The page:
Repeat business from the first event amongst the players accounted for over fifty percent of the second- and third-year bookings and a number of players bought non-golfers and family with them and used the event to ‘double’ as a ‘family’ vacation.
This latter element was no real coincidence, as Sun City is the ideal venue for this type of package. For a visitor to Sun City it would be fair to say that, aside from the golf, it has something of interest for almost everyone, especially children.
Sun City’s suitability as a business destination and the game of golf as a networking platform was also underpinned by the involvement of various business-related sponsors.
The companies involved hosted various functions and a small exhibition area was set up, which provided the visiting golfers with the chance to look and discuss business opportunities in the region.
One of the event’s main brand partners was a diamond exploration and mining corporation.
As part of its involvement in the event the company provided a number of small high-quality diamonds. These were used as the nearest to the pin prizes each day and the prospect of being able to win a diamond caused a great deal of excitement among the players.
Another motivation to both South African Airways and Sun International was the fact the event had been pitched as being capable to attract a high-profile traveller. This was based on the fact that in non G8 countries the game attracts a very affluent minority and that the type of flight and hotel reservations would reflect this.
At the inaugural event all four Sun City hotel properties were included in the package options and The Palace of The Lost City, rightly acknowledged to be one of the World’s iconic hotels, accounted for almost 60% of the total booking requests.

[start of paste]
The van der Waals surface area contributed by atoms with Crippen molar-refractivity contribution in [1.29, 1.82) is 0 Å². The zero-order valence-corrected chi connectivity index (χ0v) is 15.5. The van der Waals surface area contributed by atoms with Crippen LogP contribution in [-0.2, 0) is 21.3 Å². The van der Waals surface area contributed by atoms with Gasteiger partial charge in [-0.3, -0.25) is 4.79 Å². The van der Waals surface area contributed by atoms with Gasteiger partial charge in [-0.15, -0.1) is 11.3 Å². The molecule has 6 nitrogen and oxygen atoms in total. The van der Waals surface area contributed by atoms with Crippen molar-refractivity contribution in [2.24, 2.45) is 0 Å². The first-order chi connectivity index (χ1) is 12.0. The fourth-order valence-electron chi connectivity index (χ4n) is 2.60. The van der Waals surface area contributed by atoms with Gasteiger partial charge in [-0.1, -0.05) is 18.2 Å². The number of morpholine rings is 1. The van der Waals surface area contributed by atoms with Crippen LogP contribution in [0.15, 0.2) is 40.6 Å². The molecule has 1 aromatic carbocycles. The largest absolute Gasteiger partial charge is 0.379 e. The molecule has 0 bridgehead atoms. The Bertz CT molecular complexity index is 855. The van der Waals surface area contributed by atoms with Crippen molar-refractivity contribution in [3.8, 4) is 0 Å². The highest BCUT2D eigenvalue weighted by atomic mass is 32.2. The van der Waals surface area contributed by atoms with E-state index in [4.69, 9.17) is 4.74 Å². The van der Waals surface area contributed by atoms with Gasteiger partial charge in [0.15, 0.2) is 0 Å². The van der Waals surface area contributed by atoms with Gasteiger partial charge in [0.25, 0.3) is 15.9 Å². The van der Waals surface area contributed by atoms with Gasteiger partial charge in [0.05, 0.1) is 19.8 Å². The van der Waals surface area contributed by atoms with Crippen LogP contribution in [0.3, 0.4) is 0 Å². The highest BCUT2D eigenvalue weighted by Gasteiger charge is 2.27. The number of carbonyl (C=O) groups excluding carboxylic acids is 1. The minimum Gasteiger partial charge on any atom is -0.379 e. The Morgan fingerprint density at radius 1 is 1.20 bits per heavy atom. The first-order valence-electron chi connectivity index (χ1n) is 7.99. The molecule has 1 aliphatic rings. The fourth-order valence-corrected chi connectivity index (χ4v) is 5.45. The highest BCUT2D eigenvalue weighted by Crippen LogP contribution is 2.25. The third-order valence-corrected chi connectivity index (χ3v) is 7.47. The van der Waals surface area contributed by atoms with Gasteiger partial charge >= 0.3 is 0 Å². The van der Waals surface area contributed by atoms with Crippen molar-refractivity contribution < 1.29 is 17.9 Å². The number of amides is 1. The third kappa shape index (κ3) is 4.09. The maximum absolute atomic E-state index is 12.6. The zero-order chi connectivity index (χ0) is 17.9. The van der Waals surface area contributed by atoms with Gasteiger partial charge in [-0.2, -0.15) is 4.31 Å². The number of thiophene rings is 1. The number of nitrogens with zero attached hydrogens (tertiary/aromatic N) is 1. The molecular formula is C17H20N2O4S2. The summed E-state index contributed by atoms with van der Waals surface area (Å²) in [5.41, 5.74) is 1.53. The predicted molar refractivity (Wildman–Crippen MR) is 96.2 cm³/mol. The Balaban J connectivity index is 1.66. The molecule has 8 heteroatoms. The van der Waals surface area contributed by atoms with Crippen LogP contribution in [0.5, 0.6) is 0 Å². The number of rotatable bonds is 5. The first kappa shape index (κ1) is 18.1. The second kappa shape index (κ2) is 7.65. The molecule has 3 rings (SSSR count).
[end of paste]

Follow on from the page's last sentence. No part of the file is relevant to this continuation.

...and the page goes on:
Another product, the Safari Golf Schools, was originally designed in response to the request from a group of twelve players from Italy. They had requested a coaching and playing programme that was different and which would involve more than one venue.
Since the late 1970’s I had run hundreds of corporate golf coaching programmes, through the Corporate Golf Academy Programme.
As a result of this programme I had established a very well-developed network of PGA professionals and venues.
The group’s’ request for more than one venue to be included in their itinerary, touched on one of the perennial difficulties with golf schools, which is that they are largely run at one venue, or in a single area. This limits the participants’ ability to see and or experience more than just a small ‘piece’ of a region and or country.
The Safari Golf Schools programme was developed to overcome this by hosting self-contained golf coaching modules in different regions.
The problem of the overlap, when ‘mixing’ coaches, was addressed by limiting each coaching module’s content to a specific area of the game.
The various programme modules were geared to provide individual tuition within the context of small groups.
The teaching programme was then combined with on course modules, with all the sections being run under the guidance of fully qualified coaching Professionals.
The programme provided an ideal vehicle through which to learn golf, or improve your golf game and see South Africa at the same time.
The non-golf and leisure section of the programme provided an exciting ‘menu’ of activities, which included game viewing and visits to areas of cultural significance and historic interest.
The programme modules were geared to be able to accommodate a less intensive coaching schedule, thereby allowing more time on course, more coaching, or different seasonal time frames. It could also include a variety of cities and regions such as Durban and the Garden Route and alternative regional destinations such as Swaziland, Botswana, Mauritius and the Seychelles.